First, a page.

"Fusion is also now the anchor of the Fusion Media Group, Univision’s ambitious multiplatform endeavor launched in April that includes The Onion, the African-American news site The Root, the pop-culture obsessive The AV Club, the music-oriented The Flama and other popular online destinations. The intent is to supplant Fusion’s current TV offerings with programming produced in conjunction with the portfolio’s other entities — all of which have established a broad reach with Fusion’s target demographic. . . ."

Short Takes

"The Turkish government ordered the closing of more than 100 media outlets on Wednesday, including newspapers, publishing companies and television channels, as part of a sweeping crackdown following a failed military coup this month," Ceylan Yeginsu reported Wednesday for the New York Times. "The Turkish authorities ordered the shutdown of 45 newspapers, three news agencies, 16 television channels, 15 magazines and 29 publishers in a decree that was published in the government’s official gazette on Wednesday. . . ."


"James Alan McPherson, who overcame segregation and the narrow prism of a legal education to become the first black writer to win the Pulitzer Prize for fiction, died on Wednesday in Iowa City," Sam Roberts reported Wednesday for the New York Times. "He was 72. . . ."

New York Times sports columnist William C. Rhoden, who announced Sunday that he was taking a buyout, "was one of the first writers who helped me understand that the true power in sports was the narrative taking place beyond the bright lights and white lines," Alejandro Danois wrote Monday for the Shadow League. Danois, the site's editor-in-chief, also wrote, "College students and young, aspiring journalists contact me often, eagerly expressing their desire to work in sports media. Sadly, plenty of them don't study or work on the craft, they simply watch folks screaming on ESPN. They think that is sports journalism. . . ."

Allen Johnson, editorial page editor at the News & Record in Greensboro, N.C., urged Tuesday that Aycock Middle School, named for former Gov. Charles B. Aycock, "an avid white supremacist and segregationist who advocated the systematic disenfranchisement of black North Carolinians," be renamed for "Greensboro's Josephine Boyd Bradley, who is believed to be the first black student to graduate from a majority-white high school in the state. . . ."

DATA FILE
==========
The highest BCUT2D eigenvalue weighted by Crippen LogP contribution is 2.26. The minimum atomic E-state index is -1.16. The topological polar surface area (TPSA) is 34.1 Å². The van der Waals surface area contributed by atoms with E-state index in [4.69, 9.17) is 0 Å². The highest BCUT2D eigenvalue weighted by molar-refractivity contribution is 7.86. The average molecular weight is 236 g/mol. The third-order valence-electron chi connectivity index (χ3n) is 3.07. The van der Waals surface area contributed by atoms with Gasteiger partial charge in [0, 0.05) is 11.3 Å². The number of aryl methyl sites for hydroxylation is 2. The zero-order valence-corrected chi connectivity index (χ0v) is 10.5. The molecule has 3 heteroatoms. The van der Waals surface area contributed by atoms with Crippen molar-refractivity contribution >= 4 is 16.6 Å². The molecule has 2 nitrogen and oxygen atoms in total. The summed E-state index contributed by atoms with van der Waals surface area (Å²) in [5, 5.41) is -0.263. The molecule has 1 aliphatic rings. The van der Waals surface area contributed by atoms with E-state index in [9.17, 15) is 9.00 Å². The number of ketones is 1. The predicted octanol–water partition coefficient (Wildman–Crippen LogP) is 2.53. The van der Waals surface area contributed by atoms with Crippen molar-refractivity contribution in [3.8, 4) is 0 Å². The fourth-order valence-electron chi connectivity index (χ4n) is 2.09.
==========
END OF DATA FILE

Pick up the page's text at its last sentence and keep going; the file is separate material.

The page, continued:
Detroit Free Press apprentices (Credit: Ryan Garza/ Detroit Free Press)

"For 10 students, their summer job was a lot different than taking orders at a fast food restaurant or selling clothes at the mall," Landon Hudson wrote Tuesday for the Detroit Free Press, reporting on its 2016 apprentices. Hudson also wrote, "A combination of rising high school seniors and incoming college freshmen were selected from an application process to work — and learn — alongside reporters at the Free Press. . . ." They were paid.

Twenty students from Temple University are covering the Democratic National Convention for 14 McClatchy newspapers, four television stations, American Urban Radio Networks, AllDigitocracy.org, VermontDigger.com and WILK-FM in Scranton, Pa.


BET News plans a one-hour special recapping the Democratic National Convention on Sunday at 11 a.m. ET/PT. Correspondents Melissa Harris Perry and Marc Lamont Hill host. A similar recap of the Republican National Convention took place last Sunday. Jason Samuels is lead producer.

"Combine Earl 'The Pearl' Monroe’s creativity with John Thompson’s integrity, Larry Brown’s durability and Frank Robinson’s all-around ability, and you would have the unbeatable superstar athlete/coach," the Sports Task Force of the National Association of Black Journalists announced on Wednesday. ". . . those four stellar sports figures will be among seven honorees on August 5th at the annual Sam Lacy Pioneer Awards during the NABJ/NAHJ Convention. The other honorees are National Basketball Players Association Executive Director Michele Roberts, longtime D.C. sportscaster Glenn Harris and Lincoln Phillips, who coached two Howard University soccer teams to NCAA Division I championships.